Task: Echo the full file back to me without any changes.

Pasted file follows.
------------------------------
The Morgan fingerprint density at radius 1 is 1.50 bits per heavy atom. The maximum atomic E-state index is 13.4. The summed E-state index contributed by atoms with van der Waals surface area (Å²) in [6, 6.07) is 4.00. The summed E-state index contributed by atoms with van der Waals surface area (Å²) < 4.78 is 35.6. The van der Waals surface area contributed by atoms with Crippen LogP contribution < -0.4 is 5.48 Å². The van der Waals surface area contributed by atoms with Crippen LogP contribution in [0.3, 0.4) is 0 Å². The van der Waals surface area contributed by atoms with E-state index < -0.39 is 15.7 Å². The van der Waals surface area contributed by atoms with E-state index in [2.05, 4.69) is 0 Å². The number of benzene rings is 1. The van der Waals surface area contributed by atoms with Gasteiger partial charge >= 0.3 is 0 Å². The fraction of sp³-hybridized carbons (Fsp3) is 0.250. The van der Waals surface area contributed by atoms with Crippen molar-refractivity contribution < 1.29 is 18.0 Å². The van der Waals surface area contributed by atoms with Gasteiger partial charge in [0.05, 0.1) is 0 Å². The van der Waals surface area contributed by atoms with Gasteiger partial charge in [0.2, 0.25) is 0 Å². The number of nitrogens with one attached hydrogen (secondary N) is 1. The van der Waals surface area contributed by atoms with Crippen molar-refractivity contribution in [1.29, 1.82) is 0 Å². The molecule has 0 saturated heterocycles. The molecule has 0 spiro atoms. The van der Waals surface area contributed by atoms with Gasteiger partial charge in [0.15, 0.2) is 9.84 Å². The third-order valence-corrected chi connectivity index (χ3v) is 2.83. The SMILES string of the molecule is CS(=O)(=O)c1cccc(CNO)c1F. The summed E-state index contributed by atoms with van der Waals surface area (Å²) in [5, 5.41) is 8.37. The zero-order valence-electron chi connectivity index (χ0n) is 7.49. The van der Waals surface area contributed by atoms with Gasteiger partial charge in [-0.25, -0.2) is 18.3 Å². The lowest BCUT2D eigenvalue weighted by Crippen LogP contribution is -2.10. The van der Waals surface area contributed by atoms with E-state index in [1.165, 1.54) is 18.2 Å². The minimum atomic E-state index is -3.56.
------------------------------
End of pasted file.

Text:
The Morgan fingerprint density at radius 1 is 1.50 bits per heavy atom. The maximum atomic E-state index is 13.4. The summed E-state index contributed by atoms with van der Waals surface area (Å²) in [6, 6.07) is 4.00. The summed E-state index contributed by atoms with van der Waals surface area (Å²) < 4.78 is 35.6. The van der Waals surface area contributed by atoms with Crippen LogP contribution < -0.4 is 5.48 Å². The van der Waals surface area contributed by atoms with Crippen LogP contribution in [0.3, 0.4) is 0 Å². The van der Waals surface area contributed by atoms with E-state index < -0.39 is 15.7 Å². The van der Waals surface area contributed by atoms with E-state index in [2.05, 4.69) is 0 Å². The number of benzene rings is 1. The van der Waals surface area contributed by atoms with Gasteiger partial charge >= 0.3 is 0 Å². The fraction of sp³-hybridized carbons (Fsp3) is 0.250. The van der Waals surface area contributed by atoms with Crippen molar-refractivity contribution < 1.29 is 18.0 Å². The van der Waals surface area contributed by atoms with Gasteiger partial charge in [0.05, 0.1) is 0 Å². The van der Waals surface area contributed by atoms with Gasteiger partial charge in [0.2, 0.25) is 0 Å². The number of nitrogens with one attached hydrogen (secondary N) is 1. The van der Waals surface area contributed by atoms with Crippen molar-refractivity contribution in [1.29, 1.82) is 0 Å². The molecule has 0 saturated heterocycles. The molecule has 0 spiro atoms. The van der Waals surface area contributed by atoms with Gasteiger partial charge in [0.15, 0.2) is 9.84 Å². The third-order valence-corrected chi connectivity index (χ3v) is 2.83. The SMILES string of the molecule is CS(=O)(=O)c1cccc(CNO)c1F. The summed E-state index contributed by atoms with van der Waals surface area (Å²) in [5, 5.41) is 8.37. The zero-order valence-electron chi connectivity index (χ0n) is 7.49. The van der Waals surface area contributed by atoms with Gasteiger partial charge in [-0.25, -0.2) is 18.3 Å². The lowest BCUT2D eigenvalue weighted by Crippen LogP contribution is -2.10. The van der Waals surface area contributed by atoms with E-state index in [1.165, 1.54) is 18.2 Å². The minimum atomic E-state index is -3.56.